Emotions, in my experience, aren't covered by single words. I don't believe in "sadness," "joy," or "regret." Maybe the best proof that the language is patriarchal is that it oversimplifies feeling. I'd like to have at my disposal complicated hybrid emotions, Germanic train-car constructions like, say, "the happiness that attends disaster." Or: "the disappointment of sleeping with one's fantasy." I'd like to show how "intimations of mortality brought on by aging family members" connects with "the hatred of mirrors that begins in middle age." I'd like to have a word for "the sadness inspired by failing restaurants" as well as for "the excitement of getting a room with a minibar." I've never had the right words to describe my life, and now that I've entered my story, I need them more than ever. ~ Jeffrey Eugenides (Middlesex)I'm with you, Jeff. I totally, entirely, 100% get what you're saying here. And if you don't know me already, I'm a bit more simple in my presentation. Because, while I may not be half the writer you are (Look at me, shamelessly patting myself on the back like that. Half the writer. So funny. One ninety-seventh the writer, maybe. Meh. Not.), and my literary choice of life stories may not be quite as dramatic as those you've highlighted in your brilliant novel/s, I, too, have found the need for a chunkier dictionary, filled up with hundreds and hundreds of words for emotions. Emotional hybrids... I like that.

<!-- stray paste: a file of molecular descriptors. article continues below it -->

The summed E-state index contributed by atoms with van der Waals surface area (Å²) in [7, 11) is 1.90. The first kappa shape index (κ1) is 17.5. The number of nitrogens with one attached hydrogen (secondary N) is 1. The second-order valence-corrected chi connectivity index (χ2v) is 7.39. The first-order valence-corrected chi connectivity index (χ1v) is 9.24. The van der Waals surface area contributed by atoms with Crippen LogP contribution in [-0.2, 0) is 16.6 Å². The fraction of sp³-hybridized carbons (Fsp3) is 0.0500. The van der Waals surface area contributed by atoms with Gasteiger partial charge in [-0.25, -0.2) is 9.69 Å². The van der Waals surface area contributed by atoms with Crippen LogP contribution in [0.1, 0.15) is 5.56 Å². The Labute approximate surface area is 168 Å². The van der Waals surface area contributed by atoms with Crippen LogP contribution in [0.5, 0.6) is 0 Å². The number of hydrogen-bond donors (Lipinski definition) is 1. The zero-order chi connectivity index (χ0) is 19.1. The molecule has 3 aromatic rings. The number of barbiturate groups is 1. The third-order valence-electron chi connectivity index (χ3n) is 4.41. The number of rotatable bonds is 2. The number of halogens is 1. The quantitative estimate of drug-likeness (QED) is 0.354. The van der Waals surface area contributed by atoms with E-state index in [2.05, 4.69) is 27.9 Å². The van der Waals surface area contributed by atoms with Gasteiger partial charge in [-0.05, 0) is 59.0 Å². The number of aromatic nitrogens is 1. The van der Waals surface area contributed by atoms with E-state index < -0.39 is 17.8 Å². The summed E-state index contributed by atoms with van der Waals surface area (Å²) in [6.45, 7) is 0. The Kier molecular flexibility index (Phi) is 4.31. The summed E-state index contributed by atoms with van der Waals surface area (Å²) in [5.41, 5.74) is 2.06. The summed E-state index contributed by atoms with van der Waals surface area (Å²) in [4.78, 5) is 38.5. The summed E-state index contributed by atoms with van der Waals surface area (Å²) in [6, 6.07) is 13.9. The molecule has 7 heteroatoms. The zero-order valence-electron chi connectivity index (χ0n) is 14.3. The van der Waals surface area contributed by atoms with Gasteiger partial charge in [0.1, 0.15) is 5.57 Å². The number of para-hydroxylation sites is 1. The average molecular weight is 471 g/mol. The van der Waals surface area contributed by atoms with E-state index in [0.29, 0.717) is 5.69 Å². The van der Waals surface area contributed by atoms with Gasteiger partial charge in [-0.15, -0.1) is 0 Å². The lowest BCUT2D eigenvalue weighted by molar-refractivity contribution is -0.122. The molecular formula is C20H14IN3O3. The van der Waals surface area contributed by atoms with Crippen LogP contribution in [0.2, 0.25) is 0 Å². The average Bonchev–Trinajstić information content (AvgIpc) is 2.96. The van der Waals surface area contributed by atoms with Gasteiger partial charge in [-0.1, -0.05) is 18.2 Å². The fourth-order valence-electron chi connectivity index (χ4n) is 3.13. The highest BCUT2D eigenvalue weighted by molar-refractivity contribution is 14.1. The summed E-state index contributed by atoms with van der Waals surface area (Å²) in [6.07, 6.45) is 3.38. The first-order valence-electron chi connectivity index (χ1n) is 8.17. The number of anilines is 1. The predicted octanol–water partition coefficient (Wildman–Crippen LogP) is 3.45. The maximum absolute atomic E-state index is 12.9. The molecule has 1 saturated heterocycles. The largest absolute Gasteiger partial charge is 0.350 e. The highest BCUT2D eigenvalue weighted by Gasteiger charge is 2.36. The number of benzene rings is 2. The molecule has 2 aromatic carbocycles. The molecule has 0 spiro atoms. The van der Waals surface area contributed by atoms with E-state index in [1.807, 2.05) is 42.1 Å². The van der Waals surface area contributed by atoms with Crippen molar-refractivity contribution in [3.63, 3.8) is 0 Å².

I'm equal parts blessed and tormented by my own emotional makeup. (And no, I'm not referring to the Maybelline Great Lash mascara variety that ran down my face while I sobbed to "Crush" on HBO last week. For the ninth time.) I feel like, the bigger the event (wedding, funeral, Housewives finale), the less likely I am to get teary-eyed; but the more tiny the event, and infinitesimal the moment, the more incredibly likely it is for me to bust out some pretty ugly man-sobs.
Case in point: AJ and Lila started their new "big-boy, big-girl" class in August. Pretty major deal in a parent's (and child's) life. I thought to myself that morning, "I should be crying, dammit. What a momentous occasion, right?! This shows, right here and now, that they're growing up too damn fast! Cry, woman! If I blink my eyes, they'll be in Kindergarten, then it's onto grade school, high school, college, and then it's off to Uganda with the Peace Corps (knowing Lila). Or to the room above the garage (knowing AJ)." [Ohhh, I keed, my little monkeys. I keed!] Anyway, my point is: I didn't cry. Not one tear. Nope, I hugged them goodbye, dropped them off, and then went to work. Pretty uneventful event. I figured I was a lame-o mom, for sure.
But two nights ago, I heard a little stir from upstairs. I opened up AJ's door and realized he had been just standing there, quietly waiting. His tiny little self in his dark little room looking up at me in his navy blue pajamas. He whispered that he had wet his bed and I gave him the usual, "No worries, I was just about to clean the sheets, anyway." I took off his pj's, handed him a diaper, and proceeded to change his sheets. When I turned around (in all of 30 seconds), I saw that he had already put on his diaper and his (randomly matching) clean pj's. And he looked so relieved. He whispered, "It's ok, you are cleaning the sheets anyway", and did a little shrug-slash-head tilt that's become his signature move. I gave him a hug, an "I love you," placed him in his crib, walked out, and kneeled down on the floor outside of his room, quickly enough so I could bawl my eyes out.